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Eyes of a Curator, Tips for Viewing the VR Exhibition (6) Curator Choi Jae hyeok from Savina Museum of Contemporary Art

2016-06-20 l Hit 678

Eyes of a Curator, Tips for Viewing the VR Exhibition
(6) Curator Choi Jae hyeok from Savina Museum of Contemporary Art
Sangwoo Kang's Private Exhibition, ‘Stories Hovering Around Us’
Artist Sangwoo Kang’s private exhibition ‘Stories Hovering Around Us’ was lit with natural light, which exhibitions generally avoid, and furnished with a desk and a floor that enable viewers to sense a school feeling.
Artist Sangwoo Kang’s work is somewhat familiar. There are characters from fairy tales and animations, such as Sleeping Beauty and Ttori Janggun, in his work. However, if you look closely at his work, you can see its awkwardness, like Sleeping Beauty sleeping haphazardly on her stomach and characters with long faces. As mentioned above, the artist acquired motifs from cartoons, animations, fairytales, and biographies that he read or watched during his childhood. However, he focuses not on reproducing those characters, but on visualizing the emotions he had while watching them at the time.
Choi Jae hyeok, the curator at Savina Museum of Contemporary Art who planned the exhibition, explained, “These days, we live in the era of interactive communication and users can look for the content they want. In the 1980s, the artist was in his early years and people just had to accept TV programs one-sidedly. Looking back, the artist felt that the content he received back then was too violent, sexual, and unrealistic. The horror he felt from seeing a beauty sleeping in the middle of a forest, the fear he received from witnessing a scene of a witch performing magic, and the realization of those days’ fantasies are some of artist Sangwoo Kang’s main themes.”
 The VR exhibition team strived hard to display the three-dimensional work at the particular angle that properly represents the artist’s intentions.
The memories, thoughts and emotions of artist Sangwoo Kang’s childhood are unraveled visually through his work, and so the VR exhibition was titled ‘Stories Hovering Around Us’. The exhibition compressed his oeuvre into three sections. First theme is ‘fantasy and reality,’ and this section introduces retrospection and interpretations of the past events he experienced during his childhood and while he studied overseas. The second theme discusses trauma using the visual-effect principles of masterpieces. In the final section, the ‘Ttori Janggun’ series is introduced.
Curator Choi Jae hyeok commented, “Artist Sangwoo Kang’s private exhibition contains many three-dimensional pieces and drawings, so it was hard to display them in VR. It was especially hard to express the three-dimensional aspects of the flat work, such as ‘Magic Cape’ and ‘Sleeping Beauty,’ and to create the effect of the piece, ‘Rain Brings Misery,’ protruding from the wall. It is regrettable that those effects were not well-displayed as intended. Still, the work was shot at the angles that best represent the artist’s intentions, so I hope audiences can recall these angles when they have the chance to see his work in person.”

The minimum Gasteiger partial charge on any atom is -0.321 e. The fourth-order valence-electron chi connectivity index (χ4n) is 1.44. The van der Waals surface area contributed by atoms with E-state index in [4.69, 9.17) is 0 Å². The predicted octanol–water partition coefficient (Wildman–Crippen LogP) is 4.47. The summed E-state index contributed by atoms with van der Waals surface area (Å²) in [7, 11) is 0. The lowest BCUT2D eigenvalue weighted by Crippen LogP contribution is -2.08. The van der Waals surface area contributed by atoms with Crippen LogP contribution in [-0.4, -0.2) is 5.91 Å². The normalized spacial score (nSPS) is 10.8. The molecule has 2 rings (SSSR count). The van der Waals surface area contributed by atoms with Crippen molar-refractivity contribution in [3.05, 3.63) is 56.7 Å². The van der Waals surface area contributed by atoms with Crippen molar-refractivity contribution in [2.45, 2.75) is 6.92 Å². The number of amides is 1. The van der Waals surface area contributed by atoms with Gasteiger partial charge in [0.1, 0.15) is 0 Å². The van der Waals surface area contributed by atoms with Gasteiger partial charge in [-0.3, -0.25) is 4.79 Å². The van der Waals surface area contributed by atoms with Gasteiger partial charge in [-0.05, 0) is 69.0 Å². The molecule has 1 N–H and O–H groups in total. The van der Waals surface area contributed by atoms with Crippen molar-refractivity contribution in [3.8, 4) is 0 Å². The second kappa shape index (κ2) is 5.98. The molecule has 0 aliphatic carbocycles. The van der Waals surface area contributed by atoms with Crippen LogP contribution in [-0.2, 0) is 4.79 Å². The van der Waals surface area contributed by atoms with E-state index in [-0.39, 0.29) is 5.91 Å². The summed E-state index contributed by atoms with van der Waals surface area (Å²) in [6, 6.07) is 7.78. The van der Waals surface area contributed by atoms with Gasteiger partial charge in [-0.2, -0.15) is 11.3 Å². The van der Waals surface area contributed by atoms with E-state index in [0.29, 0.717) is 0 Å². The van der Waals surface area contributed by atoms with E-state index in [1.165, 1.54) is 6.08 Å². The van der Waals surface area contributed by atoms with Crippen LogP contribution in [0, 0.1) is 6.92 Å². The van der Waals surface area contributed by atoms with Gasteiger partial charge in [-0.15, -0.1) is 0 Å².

He added, “The VR exhibition is somewhat limited, since audiences cannot see three-dimensional work at 360 degrees. However, it does afford some benefits for the director of an exhibition. For example, the materials of the ceilings, floors, and walls can be easily adjusted according to the concept of work that will be displayed. In the case of artist Sangwoo Kang’s private exhibition, the motif was from his childhood, so I wanted audiences to feel their childhood, too. I decided the concept for the exhibition would be ‘an exhibition hall remodeled as a school located near a beach’ and installed an old elementary school’s creaking wooden floor and lit the hall with natural light, instead of artificial lights, by setting up glass ceilings.”
In reality, natural light changes its angle and shadows over time and direct light can damage the artwork, so offline exhibitions usually avoid using natural light.
 A scene from the installation of the work ‘Sonokong, yourself’ by artist Sangwoo Kang currently on display at Savina Museum of Contemporary Art.
Additionally, the curator explained that he found some commonality between art and the VR exhibition. For example, artwork visualizes imagination as reality and the VR exhibition brings real things into a virtual space. Artwork is for depicting fantasy beyond its three-dimensional space and the VR exhibition is for presenting the reality of artwork within a virtual space. Both of them are interesting, since they both entwine reality and fantasy in their own ways.
There is one more thought that curator Choi Jae hyeok shared about his impression while preparing the exhibition, “Work is not finished after an artist is done with his or her work in a studio. It is truly completed after deciding where and how to display the work.”
 Work ‘Sonokong, yourself 1’; Sonokong rolls his eyes when the viewers come close. 2016, Colored conté on air-dry stone clay, 33 x 34 x 32cm
In the meantime, artist Sangwoo Kang is participating in a group exhibition 《60sec ART》 at Savina Museum of Contemporary Art, which will be held until this coming July 10th. The exhibition provides the chance to talk about the modern temporality of the super-speed era. The artist exhibits 'Sonokong, yourself', which is inspired by commercial images from 1974. In an old Braun tube, the phrase ‘two and a half million copies are sold,’ and video clips of Sonokong rolling his eyes play repeatedly. From the images, the artist found the consumption of modern society lacking in judgement. The work is comprised of installation, video, and paintings.
Images provided by Savina Museum (02)736-4371

2016. 5. 27 ⓒKorean Artist Project
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